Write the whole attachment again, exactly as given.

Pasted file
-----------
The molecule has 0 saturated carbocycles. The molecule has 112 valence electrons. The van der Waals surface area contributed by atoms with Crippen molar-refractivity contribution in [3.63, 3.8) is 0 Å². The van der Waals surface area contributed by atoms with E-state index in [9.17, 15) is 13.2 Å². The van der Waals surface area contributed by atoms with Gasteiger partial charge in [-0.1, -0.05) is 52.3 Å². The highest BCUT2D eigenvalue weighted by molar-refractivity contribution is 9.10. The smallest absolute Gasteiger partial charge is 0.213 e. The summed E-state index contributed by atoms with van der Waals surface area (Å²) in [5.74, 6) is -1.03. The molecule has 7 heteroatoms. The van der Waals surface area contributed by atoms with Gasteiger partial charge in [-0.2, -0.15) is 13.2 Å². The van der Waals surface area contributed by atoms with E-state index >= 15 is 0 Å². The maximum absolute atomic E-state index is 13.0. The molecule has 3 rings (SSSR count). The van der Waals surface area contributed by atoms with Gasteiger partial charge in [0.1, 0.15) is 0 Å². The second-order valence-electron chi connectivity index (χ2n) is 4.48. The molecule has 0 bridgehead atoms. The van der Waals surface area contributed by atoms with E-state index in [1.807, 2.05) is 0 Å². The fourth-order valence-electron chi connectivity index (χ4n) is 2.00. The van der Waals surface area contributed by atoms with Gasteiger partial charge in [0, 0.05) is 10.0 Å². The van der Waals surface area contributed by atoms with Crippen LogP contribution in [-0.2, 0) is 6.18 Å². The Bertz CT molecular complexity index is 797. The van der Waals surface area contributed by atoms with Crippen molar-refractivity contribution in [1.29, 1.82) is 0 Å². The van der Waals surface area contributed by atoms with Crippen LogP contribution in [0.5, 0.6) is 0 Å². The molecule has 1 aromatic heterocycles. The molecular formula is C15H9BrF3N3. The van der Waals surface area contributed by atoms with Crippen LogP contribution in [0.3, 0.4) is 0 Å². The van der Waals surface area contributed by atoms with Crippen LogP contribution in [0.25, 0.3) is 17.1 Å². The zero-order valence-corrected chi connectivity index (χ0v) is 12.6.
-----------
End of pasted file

The molecule has 0 saturated carbocycles. The molecule has 112 valence electrons. The van der Waals surface area contributed by atoms with Crippen molar-refractivity contribution in [3.63, 3.8) is 0 Å². The van der Waals surface area contributed by atoms with E-state index in [9.17, 15) is 13.2 Å². The van der Waals surface area contributed by atoms with Gasteiger partial charge in [-0.1, -0.05) is 52.3 Å². The highest BCUT2D eigenvalue weighted by molar-refractivity contribution is 9.10. The smallest absolute Gasteiger partial charge is 0.213 e. The summed E-state index contributed by atoms with van der Waals surface area (Å²) in [5.74, 6) is -1.03. The molecule has 7 heteroatoms. The van der Waals surface area contributed by atoms with Gasteiger partial charge in [-0.2, -0.15) is 13.2 Å². The van der Waals surface area contributed by atoms with E-state index >= 15 is 0 Å². The maximum absolute atomic E-state index is 13.0. The molecule has 3 rings (SSSR count). The van der Waals surface area contributed by atoms with Gasteiger partial charge in [0.1, 0.15) is 0 Å². The second-order valence-electron chi connectivity index (χ2n) is 4.48. The molecule has 0 bridgehead atoms. The van der Waals surface area contributed by atoms with E-state index in [1.807, 2.05) is 0 Å². The fourth-order valence-electron chi connectivity index (χ4n) is 2.00. The van der Waals surface area contributed by atoms with Gasteiger partial charge in [0, 0.05) is 10.0 Å². The van der Waals surface area contributed by atoms with Crippen LogP contribution in [-0.2, 0) is 6.18 Å². The Bertz CT molecular complexity index is 797. The van der Waals surface area contributed by atoms with Crippen molar-refractivity contribution in [1.29, 1.82) is 0 Å². The van der Waals surface area contributed by atoms with Crippen LogP contribution in [0.5, 0.6) is 0 Å². The molecule has 1 aromatic heterocycles. The molecular formula is C15H9BrF3N3. The van der Waals surface area contributed by atoms with Crippen LogP contribution in [0.3, 0.4) is 0 Å². The van der Waals surface area contributed by atoms with Crippen LogP contribution in [0.25, 0.3) is 17.1 Å². The zero-order valence-corrected chi connectivity index (χ0v) is 12.6.